Spring Hill College, a Jesuit institution, was founded Spring Hill College, 1918In the lean years of postwar Reconstruction, Spring Hill recruited heavily among the sons of Central American and Cuban leaders. Many of them attended and introduced Latin American culture to the school's mostly American student body. When complaints mounted among English-speaking students that Spanish was challenging the dominance of English on campus, the Jesuits organized a Spanish–American league among the new arrivals, wherein each member pledged to speak only English, except at prescribed hours on Sunday and holidays, and to report members who broke the pledge. The league's rules were so well enforced that Hispanic students won most of the prizes in the English department that year, and the levied fines provided a luxurious end-of-year banquet for them and their American classmates.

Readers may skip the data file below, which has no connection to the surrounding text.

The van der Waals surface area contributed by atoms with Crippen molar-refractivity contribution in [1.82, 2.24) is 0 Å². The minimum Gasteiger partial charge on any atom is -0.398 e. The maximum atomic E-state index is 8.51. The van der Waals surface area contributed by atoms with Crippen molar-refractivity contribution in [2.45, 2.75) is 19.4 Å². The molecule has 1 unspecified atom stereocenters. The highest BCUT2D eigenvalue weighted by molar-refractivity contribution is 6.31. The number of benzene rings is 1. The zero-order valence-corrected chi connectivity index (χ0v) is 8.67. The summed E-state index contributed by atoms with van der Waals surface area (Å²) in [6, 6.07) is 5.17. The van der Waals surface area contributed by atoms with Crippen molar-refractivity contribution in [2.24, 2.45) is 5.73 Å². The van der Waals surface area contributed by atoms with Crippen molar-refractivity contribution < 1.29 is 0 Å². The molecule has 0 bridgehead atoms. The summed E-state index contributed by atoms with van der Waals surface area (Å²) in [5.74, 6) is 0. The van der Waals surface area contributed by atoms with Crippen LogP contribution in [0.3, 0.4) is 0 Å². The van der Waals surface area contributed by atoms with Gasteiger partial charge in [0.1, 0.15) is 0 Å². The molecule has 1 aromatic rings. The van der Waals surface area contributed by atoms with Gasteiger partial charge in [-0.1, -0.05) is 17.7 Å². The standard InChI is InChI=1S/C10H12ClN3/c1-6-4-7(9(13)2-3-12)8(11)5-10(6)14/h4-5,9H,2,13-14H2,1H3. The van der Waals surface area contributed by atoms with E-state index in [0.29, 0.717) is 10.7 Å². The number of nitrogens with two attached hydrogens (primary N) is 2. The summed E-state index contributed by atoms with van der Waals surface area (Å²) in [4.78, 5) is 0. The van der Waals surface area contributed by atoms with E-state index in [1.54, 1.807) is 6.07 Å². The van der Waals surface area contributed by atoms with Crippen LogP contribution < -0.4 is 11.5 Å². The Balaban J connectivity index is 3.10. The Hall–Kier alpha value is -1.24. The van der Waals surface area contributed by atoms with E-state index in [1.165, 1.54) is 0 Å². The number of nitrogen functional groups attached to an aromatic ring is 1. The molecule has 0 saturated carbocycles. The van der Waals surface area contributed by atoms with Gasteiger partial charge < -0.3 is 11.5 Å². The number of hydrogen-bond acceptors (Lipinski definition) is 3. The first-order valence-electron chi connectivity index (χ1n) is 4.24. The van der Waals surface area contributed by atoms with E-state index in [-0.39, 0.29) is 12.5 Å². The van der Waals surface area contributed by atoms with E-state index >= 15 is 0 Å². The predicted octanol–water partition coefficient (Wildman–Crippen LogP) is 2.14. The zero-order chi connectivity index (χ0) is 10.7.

Like other Jesuit colleges, Spring Hill followed a European model in which students began attending at age nine and studied subjects at both the secondary and collegiate levels. Three age groups comprised the student body: "minims," or boys aged nine to 12, who engaged in preparatory work; adolescents of high school age; and college students. Spring Hill housed the groups separately and provided them with separate recreation areas or "yards." In the 1920s, the school ended admissions for the minim level and expanded the high school to four years to meet accreditation standards.

The sons of Mobile's established families—Catholic or otherwise—attended Spring Hill High School and the college. The high school persisted until its closing in 1935. In 1932, the college launched an extension program with Saturday classes aimed at adults. For the first time women were admitted as full-time students to the program. The first two women to graduate, in a separate commencement held at the end of summer in 1937, were Marie Fidelis Yeend and Genevieve Cordilia Jarvis. With the admission of females to the regular undergraduate program in 1952 came the hiring in 1953 of the first full-time female faculty, Ella Morris, a special lecturer in biology. In 1953, Betty Jo Stringer, the first traditional undergraduate female, received a B.S. degree in biology.